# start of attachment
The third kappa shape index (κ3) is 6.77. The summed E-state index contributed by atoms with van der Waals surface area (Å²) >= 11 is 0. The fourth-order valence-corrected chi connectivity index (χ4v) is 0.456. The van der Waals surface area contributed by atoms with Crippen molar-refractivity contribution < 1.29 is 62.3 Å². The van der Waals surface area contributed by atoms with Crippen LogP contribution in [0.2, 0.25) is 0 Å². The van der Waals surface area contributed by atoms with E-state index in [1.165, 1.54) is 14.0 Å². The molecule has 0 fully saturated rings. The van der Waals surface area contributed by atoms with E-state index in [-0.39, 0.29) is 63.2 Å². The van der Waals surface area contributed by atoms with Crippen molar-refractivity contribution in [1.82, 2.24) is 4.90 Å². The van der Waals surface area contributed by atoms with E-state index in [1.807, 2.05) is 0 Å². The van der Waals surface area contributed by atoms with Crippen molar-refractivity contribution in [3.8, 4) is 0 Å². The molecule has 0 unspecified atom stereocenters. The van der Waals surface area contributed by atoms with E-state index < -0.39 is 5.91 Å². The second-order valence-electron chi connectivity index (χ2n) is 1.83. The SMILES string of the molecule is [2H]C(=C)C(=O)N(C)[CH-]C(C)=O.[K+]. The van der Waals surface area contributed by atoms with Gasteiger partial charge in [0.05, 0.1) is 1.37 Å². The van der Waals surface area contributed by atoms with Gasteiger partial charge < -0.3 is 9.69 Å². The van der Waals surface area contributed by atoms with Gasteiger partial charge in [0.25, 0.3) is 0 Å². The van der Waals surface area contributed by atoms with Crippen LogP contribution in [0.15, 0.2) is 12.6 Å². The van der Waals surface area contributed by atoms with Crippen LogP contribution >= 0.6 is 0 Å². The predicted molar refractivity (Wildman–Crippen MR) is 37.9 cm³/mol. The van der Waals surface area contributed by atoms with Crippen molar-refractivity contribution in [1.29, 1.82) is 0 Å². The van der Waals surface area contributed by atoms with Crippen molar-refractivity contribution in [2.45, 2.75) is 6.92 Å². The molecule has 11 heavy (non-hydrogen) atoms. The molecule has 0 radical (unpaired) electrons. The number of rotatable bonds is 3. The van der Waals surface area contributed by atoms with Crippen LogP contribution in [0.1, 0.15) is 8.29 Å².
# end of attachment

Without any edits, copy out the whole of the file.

The third kappa shape index (κ3) is 6.77. The summed E-state index contributed by atoms with van der Waals surface area (Å²) >= 11 is 0. The fourth-order valence-corrected chi connectivity index (χ4v) is 0.456. The van der Waals surface area contributed by atoms with Crippen molar-refractivity contribution < 1.29 is 62.3 Å². The van der Waals surface area contributed by atoms with Crippen LogP contribution in [0.2, 0.25) is 0 Å². The van der Waals surface area contributed by atoms with E-state index in [1.165, 1.54) is 14.0 Å². The molecule has 0 fully saturated rings. The van der Waals surface area contributed by atoms with E-state index in [-0.39, 0.29) is 63.2 Å². The van der Waals surface area contributed by atoms with Crippen molar-refractivity contribution in [1.82, 2.24) is 4.90 Å². The van der Waals surface area contributed by atoms with E-state index in [1.807, 2.05) is 0 Å². The van der Waals surface area contributed by atoms with Crippen molar-refractivity contribution in [3.8, 4) is 0 Å². The molecule has 0 unspecified atom stereocenters. The van der Waals surface area contributed by atoms with E-state index < -0.39 is 5.91 Å². The second-order valence-electron chi connectivity index (χ2n) is 1.83. The SMILES string of the molecule is [2H]C(=C)C(=O)N(C)[CH-]C(C)=O.[K+]. The van der Waals surface area contributed by atoms with Gasteiger partial charge in [0.05, 0.1) is 1.37 Å². The van der Waals surface area contributed by atoms with Gasteiger partial charge < -0.3 is 9.69 Å². The van der Waals surface area contributed by atoms with Gasteiger partial charge in [0.25, 0.3) is 0 Å². The van der Waals surface area contributed by atoms with Crippen LogP contribution in [0.15, 0.2) is 12.6 Å². The van der Waals surface area contributed by atoms with Crippen LogP contribution >= 0.6 is 0 Å². The predicted molar refractivity (Wildman–Crippen MR) is 37.9 cm³/mol. The van der Waals surface area contributed by atoms with Crippen molar-refractivity contribution in [1.29, 1.82) is 0 Å². The van der Waals surface area contributed by atoms with Crippen molar-refractivity contribution in [2.45, 2.75) is 6.92 Å². The molecule has 11 heavy (non-hydrogen) atoms. The molecule has 0 radical (unpaired) electrons. The number of rotatable bonds is 3. The van der Waals surface area contributed by atoms with Crippen LogP contribution in [0.1, 0.15) is 8.29 Å².